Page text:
In March, Gebhardt helped run the ISAF Evaluation Format Trials for kitesurfing in Santander, Spain.
“I knew as a professional windsurfer and understanding the politics of sailing, that the only way kiting was going to talk to anybody at the Olympic level was to get racing going,” Gebhardt said.
He continued, “If you look at our evaluation report from the Trials, you’ll see it’s heavily influenced by me trying to push the sport to be as hard core as possible, including jumping on the races, short track racing, the final has a reaching start, there’s only four guys in the final etc. We did a lot of really cool shit in our testing and development of the courses, most of which we’ve run - a few were experimental but we’ve tried them and they’re cool.”
At the Trials, the worlds’ top 12 guys and 6 girls showed up and did nothing but test racecourses in breeze that varied from 4 to 22 knots. On the final day of testing, the breeze was six knots with puffs to eight. For those who argue that kites aren’t suitable for racing in light air, ISAF officials witnessed first-hand that they absolutely do just fine in light breeze.
“It was outrageous,” Gebhardt said, “The team sailed for two hours on 18 meter kites, busting 20 foot jumps over the official boat, guys doing 25 knots on the reach. (Johnny) Heineken’s GPS hit 28 knots that day. At the same time, the catamarans were sitting still, not flying a hull and the 49ers were parked.
The advantage that kiting has is not just that the kite is higher but we can fly it around - to get it planing in four knots of wind, you do a power stroke and now the kite is doing 15 knots, loading the line, you have 15 knots of power in apparent wind on a kite. No-one seems to understand that. Even talking to America’s Cup guys - rocket scientists - they can’t seem to understand that this is what’s happened to this sport, that this IS the leading edge.”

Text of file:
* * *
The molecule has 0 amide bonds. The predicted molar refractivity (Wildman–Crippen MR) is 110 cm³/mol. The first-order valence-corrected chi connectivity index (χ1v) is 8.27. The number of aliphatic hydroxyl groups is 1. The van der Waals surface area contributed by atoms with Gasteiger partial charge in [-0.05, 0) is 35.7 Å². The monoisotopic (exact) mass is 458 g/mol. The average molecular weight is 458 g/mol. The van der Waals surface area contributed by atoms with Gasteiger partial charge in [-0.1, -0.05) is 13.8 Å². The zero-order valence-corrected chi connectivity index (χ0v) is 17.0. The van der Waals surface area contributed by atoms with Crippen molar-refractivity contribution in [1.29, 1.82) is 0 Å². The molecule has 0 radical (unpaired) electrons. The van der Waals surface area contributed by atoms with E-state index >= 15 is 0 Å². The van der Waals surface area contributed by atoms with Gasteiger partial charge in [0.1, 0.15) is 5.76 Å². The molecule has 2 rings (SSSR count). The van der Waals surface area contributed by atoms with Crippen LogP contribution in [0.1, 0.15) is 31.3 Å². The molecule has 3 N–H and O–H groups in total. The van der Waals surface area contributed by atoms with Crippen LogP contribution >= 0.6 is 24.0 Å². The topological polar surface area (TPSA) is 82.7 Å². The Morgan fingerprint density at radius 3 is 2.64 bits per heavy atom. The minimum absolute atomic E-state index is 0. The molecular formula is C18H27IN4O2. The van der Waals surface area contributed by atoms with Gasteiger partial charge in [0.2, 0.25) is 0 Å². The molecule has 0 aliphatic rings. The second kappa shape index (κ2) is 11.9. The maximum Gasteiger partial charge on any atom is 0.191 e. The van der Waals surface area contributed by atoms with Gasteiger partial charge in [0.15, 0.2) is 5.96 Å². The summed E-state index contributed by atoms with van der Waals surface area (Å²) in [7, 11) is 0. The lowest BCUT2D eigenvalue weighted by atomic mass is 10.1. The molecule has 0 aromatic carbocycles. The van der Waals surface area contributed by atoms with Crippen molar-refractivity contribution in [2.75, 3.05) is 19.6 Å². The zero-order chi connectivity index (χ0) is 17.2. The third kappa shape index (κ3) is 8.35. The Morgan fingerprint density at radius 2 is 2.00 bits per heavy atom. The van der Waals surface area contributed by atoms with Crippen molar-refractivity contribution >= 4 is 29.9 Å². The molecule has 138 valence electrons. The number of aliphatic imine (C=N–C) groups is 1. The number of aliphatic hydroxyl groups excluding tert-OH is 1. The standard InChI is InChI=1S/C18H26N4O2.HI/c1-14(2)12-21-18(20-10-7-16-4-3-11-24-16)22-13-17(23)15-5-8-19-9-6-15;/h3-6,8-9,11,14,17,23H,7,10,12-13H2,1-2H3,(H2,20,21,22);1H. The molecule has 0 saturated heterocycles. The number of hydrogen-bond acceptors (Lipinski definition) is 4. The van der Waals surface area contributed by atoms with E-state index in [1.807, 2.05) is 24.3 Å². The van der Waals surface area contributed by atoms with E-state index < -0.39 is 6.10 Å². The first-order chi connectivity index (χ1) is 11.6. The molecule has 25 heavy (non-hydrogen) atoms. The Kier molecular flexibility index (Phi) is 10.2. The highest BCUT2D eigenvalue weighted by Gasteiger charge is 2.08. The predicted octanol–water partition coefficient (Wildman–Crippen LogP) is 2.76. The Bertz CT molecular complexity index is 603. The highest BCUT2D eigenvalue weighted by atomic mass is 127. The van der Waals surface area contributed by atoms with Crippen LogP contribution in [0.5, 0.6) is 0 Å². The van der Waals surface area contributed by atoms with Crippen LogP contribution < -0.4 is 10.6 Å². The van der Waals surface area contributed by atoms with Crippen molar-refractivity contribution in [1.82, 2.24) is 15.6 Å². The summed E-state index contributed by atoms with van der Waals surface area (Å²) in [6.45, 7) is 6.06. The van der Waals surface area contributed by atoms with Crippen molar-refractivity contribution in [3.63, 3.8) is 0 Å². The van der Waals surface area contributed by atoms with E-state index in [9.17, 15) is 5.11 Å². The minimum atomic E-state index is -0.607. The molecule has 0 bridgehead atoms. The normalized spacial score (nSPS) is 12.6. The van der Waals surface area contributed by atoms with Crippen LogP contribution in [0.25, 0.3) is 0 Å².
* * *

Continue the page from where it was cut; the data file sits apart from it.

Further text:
As for the youth path in the sport, Gebhardt says that already the equipment has evolved and he predicts that within a few months, the federations involved will take the best instructional systems and begin to re-write the book.
“Everything will get better, manufacturers will further improve equipment as now the money and interest in the sport is going to come from the industry. It’s currently 10-1 in participation compared to windsurfing, and in the US, it’s 100-1, at least. It’s so easy to make kiteboarding gear and it’s so easy to learn.
For kids learning to kite, within six months they’ll probably be good enough to do World Cup freestyle and it’ll be even quicker for kids who come up through the dinghy/windsurfing programs as they’ll already know how to race - they’ll be the ones putting serious pressure on the guys at the top.”
Meanwhile, what does Olympic limelight do for the sport of kiting off the racecourse?
Megan O’Leary and Ian Sanders own Exotikite kite school in Los Barriles on the southern Baja peninsula. O’Leary is ‘beyond thrilled’ that kiting will be represented in the 2016 Olympics.
“It’ll be huge for the sport and will make it undeniably mainstream and approachable,” she said.